A week after a NatWest software glitch caused millions of payments to disappear, customers continue to be affected by the problem. The meltdown also impacted accounts at Ulster Bank and NatWest parent company Royal Bank of Scotland.
The outage was reportedly caused by a change to CA-7, a piece of software that handles batch processing for banking transactions that are then processed overnight, according to the Guardian. An update to CA-7 on 19 June triggered a corruption of the files that contain the data necessary to carry out the scheduled transactions.
The result was a three-day delay in the implementation of transactions, for which the bank, and its customers, may have to continue to play catch-up for a few weeks.
"We know this disruption was unacceptable and that many customers will still have questions and concerns," the bank said. "It is possible a small number of customers may experience delays as we return to a completely normal service. We will continue to extend our branch opening hours [until 29 June]."
RBS has stated that the CA-7 corruption has since been fixed, and that any overdraft fees or charges will be waived. The company has also said it would partner with credit agencies to ensure customers' credit scores do not suffer as a result of fallout from the glitch.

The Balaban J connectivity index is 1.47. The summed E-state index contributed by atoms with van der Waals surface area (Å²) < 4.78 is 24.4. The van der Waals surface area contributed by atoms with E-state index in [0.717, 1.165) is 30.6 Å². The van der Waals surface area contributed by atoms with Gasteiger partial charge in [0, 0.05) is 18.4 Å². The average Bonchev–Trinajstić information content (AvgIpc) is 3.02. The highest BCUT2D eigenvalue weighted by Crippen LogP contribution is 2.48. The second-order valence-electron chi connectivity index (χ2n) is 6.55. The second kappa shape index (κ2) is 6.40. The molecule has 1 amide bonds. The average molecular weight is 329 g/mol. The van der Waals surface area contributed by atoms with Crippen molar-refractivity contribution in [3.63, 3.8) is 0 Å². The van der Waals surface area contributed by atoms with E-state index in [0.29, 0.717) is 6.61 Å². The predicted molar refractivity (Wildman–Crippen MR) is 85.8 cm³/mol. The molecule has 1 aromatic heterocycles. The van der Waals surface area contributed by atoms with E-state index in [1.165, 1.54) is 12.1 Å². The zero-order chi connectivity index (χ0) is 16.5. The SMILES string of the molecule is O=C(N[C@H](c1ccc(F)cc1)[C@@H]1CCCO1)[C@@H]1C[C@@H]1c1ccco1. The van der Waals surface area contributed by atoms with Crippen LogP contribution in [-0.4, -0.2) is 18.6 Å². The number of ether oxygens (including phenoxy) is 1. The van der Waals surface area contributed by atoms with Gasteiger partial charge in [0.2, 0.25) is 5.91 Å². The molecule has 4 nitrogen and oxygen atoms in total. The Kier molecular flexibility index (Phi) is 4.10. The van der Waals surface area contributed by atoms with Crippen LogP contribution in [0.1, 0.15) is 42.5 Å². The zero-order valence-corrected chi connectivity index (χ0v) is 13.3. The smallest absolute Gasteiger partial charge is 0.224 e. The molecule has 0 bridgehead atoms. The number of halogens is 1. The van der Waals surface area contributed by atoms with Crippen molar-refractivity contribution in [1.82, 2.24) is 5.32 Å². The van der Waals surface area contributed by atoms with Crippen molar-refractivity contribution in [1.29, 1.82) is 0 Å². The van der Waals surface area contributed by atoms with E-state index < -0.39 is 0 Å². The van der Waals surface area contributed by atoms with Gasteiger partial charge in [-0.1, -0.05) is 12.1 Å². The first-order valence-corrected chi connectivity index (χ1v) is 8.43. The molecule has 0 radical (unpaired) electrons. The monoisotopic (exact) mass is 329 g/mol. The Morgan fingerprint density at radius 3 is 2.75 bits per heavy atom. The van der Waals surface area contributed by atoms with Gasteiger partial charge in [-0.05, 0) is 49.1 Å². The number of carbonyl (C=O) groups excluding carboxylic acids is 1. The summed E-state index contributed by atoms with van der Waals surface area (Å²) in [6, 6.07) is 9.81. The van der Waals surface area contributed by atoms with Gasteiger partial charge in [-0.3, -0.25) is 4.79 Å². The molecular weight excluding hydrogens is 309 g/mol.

The fiasco has raised concerns over such issues as the outsourcing of IT jobs overseas and the apparent lack of a failproof software testing system.
Unite, the union representing RBS staff, has blamed layoffs and "offshoring" for the problem. "Following some 30,000 job losses at the bank and extensive outsourcing of functions, the union has grave concerns that staffing challenges are exacerbating the problems facing the bank," the group said.
RBS has denied the claim, promising that an investigation will take place after the issue has been resolved. The company has yet to disclose details about the nature of the outage, but rigorous testing is necessary in preventing such issues, some experts have said.
"This was not inevitable - you can always avoid problems like this if you test sufficiently," David Silverstone, delivery and solutions manager for a firm that provides automated testing software to a number of banks, told the Guardian. "But unless you keep an army of people who know exactly how the system works, there may be problems maintaining it."